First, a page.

For those who've groused, "why should I care what the mayor of Winnipeg or Jim Cuddy (or - last year - Justin Trudeau) say I should read?" I have to point out what an odd pleasure it was debating books with non-writers. There was passion without pretension, and conviction without condescension.

2004 panellists (standing, from left): Winnipeg Mayor Glen Murray, Blue Rodeo's Jim Cuddy, journalist and filmmaker Francine Pelletier, (sitting, from left) opera singer Measha Brueggergosman, writer Zsuzsi Gartner.
I was once on an onerous jury for a major short fiction prize with two well-known Toronto writers who said things like, "The grimness of their lives was well conveyed," and, in response to my comment about liking the pyrotechnic prose style of one writer, came a heavy sigh and this aper´┐Żu I've yet to decipher: "It's so easy to paint a little red canoe at the bottom of the picture."

The ranking of fiction is a mug's game - ask any Governor General's or Giller Prize jury. Stories of squabbling and compromise are legendary and yet the jurors are largely unaccountable. They deliberate behind closed doors and maintain a Masonic secrecy, unlike the Brits who relish a good bun fight after each Booker Prize announcement, with judges breaking ranks to voice their unhappiness. The very public cut and thrust of Canada Reads is an anomaly in this country.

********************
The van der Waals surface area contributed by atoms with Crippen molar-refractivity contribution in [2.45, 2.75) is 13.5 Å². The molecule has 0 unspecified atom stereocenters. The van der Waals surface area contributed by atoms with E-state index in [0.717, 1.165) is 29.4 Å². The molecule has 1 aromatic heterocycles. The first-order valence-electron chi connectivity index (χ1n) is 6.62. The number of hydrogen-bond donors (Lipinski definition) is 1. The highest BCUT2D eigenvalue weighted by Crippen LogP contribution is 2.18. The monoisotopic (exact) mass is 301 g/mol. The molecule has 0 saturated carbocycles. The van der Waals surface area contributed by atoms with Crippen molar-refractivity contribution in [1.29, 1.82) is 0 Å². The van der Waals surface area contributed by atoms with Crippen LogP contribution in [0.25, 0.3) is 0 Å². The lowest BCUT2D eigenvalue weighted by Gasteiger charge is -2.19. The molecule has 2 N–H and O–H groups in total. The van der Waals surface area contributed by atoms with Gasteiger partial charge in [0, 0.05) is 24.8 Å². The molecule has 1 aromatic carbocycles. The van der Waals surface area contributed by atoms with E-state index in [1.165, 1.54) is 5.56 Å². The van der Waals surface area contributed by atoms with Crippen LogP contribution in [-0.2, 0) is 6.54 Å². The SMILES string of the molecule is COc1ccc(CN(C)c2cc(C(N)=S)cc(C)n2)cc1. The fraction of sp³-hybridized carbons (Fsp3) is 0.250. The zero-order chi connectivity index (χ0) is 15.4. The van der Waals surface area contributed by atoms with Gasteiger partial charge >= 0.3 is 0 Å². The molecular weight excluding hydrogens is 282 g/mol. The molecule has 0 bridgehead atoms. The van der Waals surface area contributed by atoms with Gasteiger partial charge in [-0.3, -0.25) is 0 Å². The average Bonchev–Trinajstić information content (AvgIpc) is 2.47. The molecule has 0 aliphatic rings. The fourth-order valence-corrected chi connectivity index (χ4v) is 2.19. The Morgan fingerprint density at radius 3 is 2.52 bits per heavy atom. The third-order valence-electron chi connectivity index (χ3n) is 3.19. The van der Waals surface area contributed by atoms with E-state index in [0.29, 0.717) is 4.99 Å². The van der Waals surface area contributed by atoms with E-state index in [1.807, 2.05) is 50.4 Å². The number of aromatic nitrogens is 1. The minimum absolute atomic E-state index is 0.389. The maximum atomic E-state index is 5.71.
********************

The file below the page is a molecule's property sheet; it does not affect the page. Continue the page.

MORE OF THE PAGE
Being the sole writer on this year's panel, it's fallen to me to briefly post-mortem Canada Reads while the others head back to more productive lives where they don't have to give books another thought. Glen Murray (Thomas King's Green Grass, Running Water) returns to do his crusading mayor thing in Winnipeg; Measha Brueggergosman, (Alice Munro's The Love of a Good Woman) flew off - first-class, no less - to hit high Cs somewhere; Francine Pelletier (Monique Proulx's The Heart is an Involuntary Muscle) is making a documentary about women's G-spots; and Blue Rodeo's Jim Cuddy (Guy Vanderhaeghe's The Last Crossing) rides high in the saddle on Queen Street.

Gartner ponders over the comments tossed across the table.
Since licking your wounds in public is unseemly and smacks of borderline personality disorder, I'll instead offer a few simple rules to future panellists to make sure your book isn't KO'd in Round 2: